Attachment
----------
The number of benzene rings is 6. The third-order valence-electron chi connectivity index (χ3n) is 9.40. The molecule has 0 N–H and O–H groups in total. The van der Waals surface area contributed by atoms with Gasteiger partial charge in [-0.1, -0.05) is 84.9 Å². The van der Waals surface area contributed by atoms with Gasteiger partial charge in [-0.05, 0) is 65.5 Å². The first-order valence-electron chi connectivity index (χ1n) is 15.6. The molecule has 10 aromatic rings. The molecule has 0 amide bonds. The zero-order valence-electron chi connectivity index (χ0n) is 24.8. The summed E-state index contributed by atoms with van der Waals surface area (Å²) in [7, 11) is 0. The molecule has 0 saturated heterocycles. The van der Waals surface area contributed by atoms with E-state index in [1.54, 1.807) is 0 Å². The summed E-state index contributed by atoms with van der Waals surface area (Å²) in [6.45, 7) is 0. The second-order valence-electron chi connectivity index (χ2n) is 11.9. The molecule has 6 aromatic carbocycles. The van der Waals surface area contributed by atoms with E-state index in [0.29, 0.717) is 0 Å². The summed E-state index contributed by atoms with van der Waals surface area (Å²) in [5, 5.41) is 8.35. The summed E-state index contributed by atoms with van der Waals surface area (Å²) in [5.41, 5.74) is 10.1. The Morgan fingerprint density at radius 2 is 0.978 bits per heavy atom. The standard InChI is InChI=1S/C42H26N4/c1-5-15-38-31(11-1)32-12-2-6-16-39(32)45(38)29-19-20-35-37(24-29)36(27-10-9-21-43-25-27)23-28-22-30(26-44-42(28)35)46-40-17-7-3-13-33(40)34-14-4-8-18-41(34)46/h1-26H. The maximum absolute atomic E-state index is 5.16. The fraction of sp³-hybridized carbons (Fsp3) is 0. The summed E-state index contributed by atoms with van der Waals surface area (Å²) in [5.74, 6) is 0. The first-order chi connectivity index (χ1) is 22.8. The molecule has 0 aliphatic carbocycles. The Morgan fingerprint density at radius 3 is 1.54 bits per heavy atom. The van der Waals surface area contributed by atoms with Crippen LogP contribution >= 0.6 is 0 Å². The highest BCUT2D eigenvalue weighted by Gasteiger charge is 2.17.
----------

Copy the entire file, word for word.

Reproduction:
The number of benzene rings is 6. The third-order valence-electron chi connectivity index (χ3n) is 9.40. The molecule has 0 N–H and O–H groups in total. The van der Waals surface area contributed by atoms with Gasteiger partial charge in [-0.1, -0.05) is 84.9 Å². The van der Waals surface area contributed by atoms with Gasteiger partial charge in [-0.05, 0) is 65.5 Å². The first-order valence-electron chi connectivity index (χ1n) is 15.6. The molecule has 10 aromatic rings. The molecule has 0 amide bonds. The zero-order valence-electron chi connectivity index (χ0n) is 24.8. The summed E-state index contributed by atoms with van der Waals surface area (Å²) in [7, 11) is 0. The molecule has 0 saturated heterocycles. The van der Waals surface area contributed by atoms with E-state index in [1.54, 1.807) is 0 Å². The summed E-state index contributed by atoms with van der Waals surface area (Å²) in [6.45, 7) is 0. The second-order valence-electron chi connectivity index (χ2n) is 11.9. The molecule has 6 aromatic carbocycles. The van der Waals surface area contributed by atoms with E-state index in [0.29, 0.717) is 0 Å². The summed E-state index contributed by atoms with van der Waals surface area (Å²) in [5, 5.41) is 8.35. The summed E-state index contributed by atoms with van der Waals surface area (Å²) in [5.41, 5.74) is 10.1. The Morgan fingerprint density at radius 2 is 0.978 bits per heavy atom. The standard InChI is InChI=1S/C42H26N4/c1-5-15-38-31(11-1)32-12-2-6-16-39(32)45(38)29-19-20-35-37(24-29)36(27-10-9-21-43-25-27)23-28-22-30(26-44-42(28)35)46-40-17-7-3-13-33(40)34-14-4-8-18-41(34)46/h1-26H. The maximum absolute atomic E-state index is 5.16. The fraction of sp³-hybridized carbons (Fsp3) is 0. The summed E-state index contributed by atoms with van der Waals surface area (Å²) in [5.74, 6) is 0. The first-order chi connectivity index (χ1) is 22.8. The molecule has 0 aliphatic carbocycles. The Morgan fingerprint density at radius 3 is 1.54 bits per heavy atom. The van der Waals surface area contributed by atoms with Crippen LogP contribution >= 0.6 is 0 Å². The highest BCUT2D eigenvalue weighted by Gasteiger charge is 2.17.